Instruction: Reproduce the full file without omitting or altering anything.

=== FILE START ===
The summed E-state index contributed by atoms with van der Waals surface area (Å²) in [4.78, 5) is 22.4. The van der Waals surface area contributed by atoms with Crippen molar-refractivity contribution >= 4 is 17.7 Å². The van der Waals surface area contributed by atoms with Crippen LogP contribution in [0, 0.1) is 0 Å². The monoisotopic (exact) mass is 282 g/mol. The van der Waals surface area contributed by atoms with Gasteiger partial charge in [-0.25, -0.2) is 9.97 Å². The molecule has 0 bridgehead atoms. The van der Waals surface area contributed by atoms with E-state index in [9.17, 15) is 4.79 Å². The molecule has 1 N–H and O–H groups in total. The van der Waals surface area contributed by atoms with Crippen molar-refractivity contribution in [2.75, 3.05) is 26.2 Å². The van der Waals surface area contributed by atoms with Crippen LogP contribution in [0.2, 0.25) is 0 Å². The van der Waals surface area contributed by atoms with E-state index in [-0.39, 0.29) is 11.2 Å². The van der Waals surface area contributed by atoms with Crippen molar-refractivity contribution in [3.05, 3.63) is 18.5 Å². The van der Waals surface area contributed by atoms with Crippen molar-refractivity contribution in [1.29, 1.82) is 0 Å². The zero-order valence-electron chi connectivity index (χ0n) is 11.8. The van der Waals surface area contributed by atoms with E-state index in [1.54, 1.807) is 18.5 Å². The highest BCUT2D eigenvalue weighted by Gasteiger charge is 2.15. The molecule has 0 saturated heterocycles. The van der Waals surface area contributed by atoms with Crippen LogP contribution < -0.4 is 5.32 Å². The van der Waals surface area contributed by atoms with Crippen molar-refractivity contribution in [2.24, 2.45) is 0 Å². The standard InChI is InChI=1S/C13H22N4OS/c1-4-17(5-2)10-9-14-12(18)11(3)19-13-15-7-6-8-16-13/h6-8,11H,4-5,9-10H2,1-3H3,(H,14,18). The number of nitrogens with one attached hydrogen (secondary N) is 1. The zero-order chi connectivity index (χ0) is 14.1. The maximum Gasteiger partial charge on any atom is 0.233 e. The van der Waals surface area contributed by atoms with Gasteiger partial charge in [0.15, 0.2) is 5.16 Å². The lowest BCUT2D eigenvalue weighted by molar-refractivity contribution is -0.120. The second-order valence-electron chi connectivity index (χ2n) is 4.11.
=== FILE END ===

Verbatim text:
The summed E-state index contributed by atoms with van der Waals surface area (Å²) in [4.78, 5) is 22.4. The van der Waals surface area contributed by atoms with Crippen molar-refractivity contribution >= 4 is 17.7 Å². The van der Waals surface area contributed by atoms with Crippen LogP contribution in [0, 0.1) is 0 Å². The monoisotopic (exact) mass is 282 g/mol. The van der Waals surface area contributed by atoms with Gasteiger partial charge in [-0.25, -0.2) is 9.97 Å². The molecule has 0 bridgehead atoms. The van der Waals surface area contributed by atoms with E-state index in [9.17, 15) is 4.79 Å². The molecule has 1 N–H and O–H groups in total. The van der Waals surface area contributed by atoms with Crippen molar-refractivity contribution in [2.75, 3.05) is 26.2 Å². The van der Waals surface area contributed by atoms with Crippen LogP contribution in [0.2, 0.25) is 0 Å². The van der Waals surface area contributed by atoms with E-state index in [-0.39, 0.29) is 11.2 Å². The van der Waals surface area contributed by atoms with Crippen molar-refractivity contribution in [3.05, 3.63) is 18.5 Å². The van der Waals surface area contributed by atoms with Crippen molar-refractivity contribution in [1.29, 1.82) is 0 Å². The zero-order valence-electron chi connectivity index (χ0n) is 11.8. The van der Waals surface area contributed by atoms with E-state index in [1.54, 1.807) is 18.5 Å². The highest BCUT2D eigenvalue weighted by Gasteiger charge is 2.15. The molecule has 0 saturated heterocycles. The van der Waals surface area contributed by atoms with Crippen LogP contribution < -0.4 is 5.32 Å². The van der Waals surface area contributed by atoms with Crippen molar-refractivity contribution in [2.24, 2.45) is 0 Å². The standard InChI is InChI=1S/C13H22N4OS/c1-4-17(5-2)10-9-14-12(18)11(3)19-13-15-7-6-8-16-13/h6-8,11H,4-5,9-10H2,1-3H3,(H,14,18). The number of nitrogens with one attached hydrogen (secondary N) is 1. The zero-order chi connectivity index (χ0) is 14.1. The maximum Gasteiger partial charge on any atom is 0.233 e. The van der Waals surface area contributed by atoms with Gasteiger partial charge in [0.15, 0.2) is 5.16 Å². The lowest BCUT2D eigenvalue weighted by molar-refractivity contribution is -0.120. The second-order valence-electron chi connectivity index (χ2n) is 4.11.